Meetup founder Scott Heiferman founded his first startup, an ad tech company called i-traffic, in 1994. Five years later he sold it to Agency.com. And Heiferman had what many early stage entrepreneurs with an exit face - a bit of an existential crisis. Heiferman told Chris Dixon of Techcrunch he "went a little bit crazy not knowing what I wanted to do with my life." Heiferman tried a bunch of things, worked at McDonald's, and then did a startup called RocketBoard that he describes as a "colossal failure."
It was then Heiferman got some advice that has driven Meetup.com since it's founding --to create products to help the greater good of society.
Heiferman was living in lower Manhattan and watched the terrible attacks and aftermath of 9/11. It was in the shadow of 9/11 that he understood the power of person to person connections.
"I never thought I was interested in community," Heiferman told the Observer. "But that experience led me to the basic questions of 'What brings people together? What gets them to talk to each other? How do people form powerful groups that can do good things?'"
Meetup now has over 30 million members who are part of 250,000 different groups. And while Meetup's roots may be in 9/11, and had an early base of political users like Howard Dean supporters, the bulk of the growth in Meetup has been far from political. People run marathons, connecting via running Meetups. They gather at writing Meetups. Meetup facilitates face-to-face human connection. (Disclosure, I'm a Meetup organizer, and run a Meetup in New York called The NY Video Meetup.)
But until February 6th, 2017, Meetup was a platform for individuals and groups to facilitate their passions. "We've never taken a partisan stand," Meetup wrote in a heartfelt post to its users on Medium.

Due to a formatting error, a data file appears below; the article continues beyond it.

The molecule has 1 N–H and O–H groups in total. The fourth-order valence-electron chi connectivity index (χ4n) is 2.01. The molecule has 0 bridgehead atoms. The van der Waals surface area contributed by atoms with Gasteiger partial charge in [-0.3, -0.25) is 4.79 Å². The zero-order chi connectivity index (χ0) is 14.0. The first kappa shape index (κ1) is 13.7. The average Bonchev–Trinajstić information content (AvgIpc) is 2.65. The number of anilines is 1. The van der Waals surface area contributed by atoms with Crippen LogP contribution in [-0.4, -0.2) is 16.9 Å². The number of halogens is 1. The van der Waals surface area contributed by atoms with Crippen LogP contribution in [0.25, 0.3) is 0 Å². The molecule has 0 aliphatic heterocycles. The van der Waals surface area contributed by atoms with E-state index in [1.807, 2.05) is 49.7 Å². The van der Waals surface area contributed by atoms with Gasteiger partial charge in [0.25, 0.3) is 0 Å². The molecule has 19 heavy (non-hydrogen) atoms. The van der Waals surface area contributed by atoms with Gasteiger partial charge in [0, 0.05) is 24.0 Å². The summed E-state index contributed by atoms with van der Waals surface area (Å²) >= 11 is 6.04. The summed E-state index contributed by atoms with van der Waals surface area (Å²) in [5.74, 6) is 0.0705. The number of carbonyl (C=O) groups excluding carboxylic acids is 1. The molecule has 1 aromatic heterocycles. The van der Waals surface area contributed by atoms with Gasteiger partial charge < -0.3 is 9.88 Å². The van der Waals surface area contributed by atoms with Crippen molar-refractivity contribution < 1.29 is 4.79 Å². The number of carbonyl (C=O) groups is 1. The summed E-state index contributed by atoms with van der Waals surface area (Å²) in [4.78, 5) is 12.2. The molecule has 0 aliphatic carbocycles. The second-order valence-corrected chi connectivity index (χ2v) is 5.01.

"For almost 15 years, Meetup has served as an organizing platform for a wide range of political parties and movements, welcoming everyone from the Howard Deaniacs to the Tea Party. 'We're vital plumbing for democracy,' we always said. Before today, our company had never taken a partisan stance. It's not a decision we take lightly."
But the NY tech company today finds itself facing a crisis that it is uniquely suited to address.
"We are Meetup, dammit! We needed to act" wrote Meetup. "After Donald Trump's order to block people on the basis of nationality and religion, a line had been crossed."
So Heiferman and his team literally stopped Meetup in its tracks - paused operations - to gather for a hackathon. The effort resulted in 1,000 new Meetup Groups under the hashtag #Resist. It announced the new groups to their 30 million members. And it partnered with organizations including Planned Parenthood, the Anti-Defamation League, Amnesty International, the Human Rights Campaign, the Women's March, and many others who are contributing to a library of ideas for making change.
The decision for Meetup to take a stand doesn't come without risks. Without a doubt, some people in Meetup's current user base are supporters of the current administration and its actions. The comment's on the Medium post include things like this - "Liberally Lisa: Bravo! Thank you Meetup!" But there are a number of less positive responses. "Lorene Evans: Why the name Resist? This makes me want to close my Meetup Group." And this: "Kendra Pearsall: Dear Meetup, I'm not a big fan of you organizing your Resist movement to push the Progressive Propaganda. You're alienating all your Conservative members by getting ppl to protest real progress in this country."
No doubt taking a stand isn't a decision that Heiferman or his team takes lightly. "At a time when core democratic ideals felt under attack, We felt a duty to spark more activity and broaden civic participation" posted Meetup. And at 30 million members strong - it's a decision that is certain to spark action, and some controversy.